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Three Universities Accepting NASA Rocketry Challenge
Teams from three universities in the southeastern United States will step up to the launch pad May 21 to meet NASA’s rocketry challenge to fly to 10,000 feet and survive a water recovery.

Accepting the challenge are The University of Alabama in Huntsville, Mississippi State University in Starkville and Mitchell Community College in Statesville, N.C.

The challenge, which will take place at NASA’s Wallops Flight Facility in Virginia, is an expansion to the NASA Student Launch Project facilitated by NASA’s Marshall Space Flight Center in Alabama.

A similar event was held in Huntsville, Ala., April 17 with 44 middle and high schools and universities from 23 states participating. These rockets were aiming for a 5,000 foot altitude in their flights and survive a land recovery.

As part of the challenge, each team will design and build its own rocket, complete with a working science or engineering payload they also must design, install and operate during flight. To round out the flight operations experience, each team is required to develop a project website and write progress and post-launch analysis reports. Teams also develop space- and exploration-themed educational projects to share with schools and youth organizations in their communities -- expanding the reach of the projects and inspiring even younger generations to pursue a technical education.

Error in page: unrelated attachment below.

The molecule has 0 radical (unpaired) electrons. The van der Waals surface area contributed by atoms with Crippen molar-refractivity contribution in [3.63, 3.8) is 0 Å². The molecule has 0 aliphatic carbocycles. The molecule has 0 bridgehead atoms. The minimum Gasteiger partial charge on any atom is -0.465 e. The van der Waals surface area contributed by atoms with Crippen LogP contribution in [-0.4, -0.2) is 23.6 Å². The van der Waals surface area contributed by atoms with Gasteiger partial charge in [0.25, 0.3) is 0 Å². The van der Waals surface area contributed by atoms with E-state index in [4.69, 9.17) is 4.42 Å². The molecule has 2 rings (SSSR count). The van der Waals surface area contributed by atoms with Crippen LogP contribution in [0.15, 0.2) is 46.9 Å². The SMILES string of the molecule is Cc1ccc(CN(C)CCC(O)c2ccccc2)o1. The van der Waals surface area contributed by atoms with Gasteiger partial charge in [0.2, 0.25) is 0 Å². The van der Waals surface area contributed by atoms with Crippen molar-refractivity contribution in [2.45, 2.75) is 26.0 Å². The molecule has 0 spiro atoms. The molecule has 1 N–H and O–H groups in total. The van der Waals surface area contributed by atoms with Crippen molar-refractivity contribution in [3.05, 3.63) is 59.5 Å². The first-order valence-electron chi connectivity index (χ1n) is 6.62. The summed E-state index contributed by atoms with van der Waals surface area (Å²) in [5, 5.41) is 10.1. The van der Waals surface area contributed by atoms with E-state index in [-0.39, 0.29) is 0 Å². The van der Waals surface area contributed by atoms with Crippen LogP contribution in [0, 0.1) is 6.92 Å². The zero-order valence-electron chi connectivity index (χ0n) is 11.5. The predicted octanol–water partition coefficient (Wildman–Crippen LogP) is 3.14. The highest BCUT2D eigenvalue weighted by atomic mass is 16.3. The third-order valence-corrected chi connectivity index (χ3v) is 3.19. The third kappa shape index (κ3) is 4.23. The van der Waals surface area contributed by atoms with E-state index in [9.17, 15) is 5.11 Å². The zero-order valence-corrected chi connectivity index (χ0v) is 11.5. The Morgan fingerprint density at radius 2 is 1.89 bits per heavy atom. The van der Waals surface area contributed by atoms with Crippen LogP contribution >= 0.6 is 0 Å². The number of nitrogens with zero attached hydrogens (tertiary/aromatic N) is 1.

All college and university teams that placed among the top five finalists in the last two years of the launch project in Alabama were invited to take part in the new challenge in Virginia. The rockets are intended to fly to a maximum altitude of 10,000 feet -- nearly twice the height of the regular competition. In addition, since rockets will be launched over the Atlantic Ocean, they need to survive a water recovery.

"We couldn't imagine a better way to herald 10 years of NASA student rocketry than by expanding the challenge and upping the stakes for our most experienced teams," said Tammy Rowan, manager of the Marshall Center's Academic Affairs Office. "We'll see a display of sophisticated vehicle engineering and powered flight that suggests American space exploration and scientific discovery will be in good hands for years to come."

The Marshall Center's Academic Affairs Office manages the rocketry challenge and is supported by the Communications and Education Offices at Wallops. The expanded project is sponsored by NASA's Exploration Systems Mission Directorate, Space Operations Mission Directorate, and the Education Flight Projects Office in NASA’s Office of Education, all at NASA Headquarters in Washington. ATK Aerospace Systems of Salt Lake City, Utah. provided corporate sponsorship.

For more information about this and other NASA education initiatives, visit: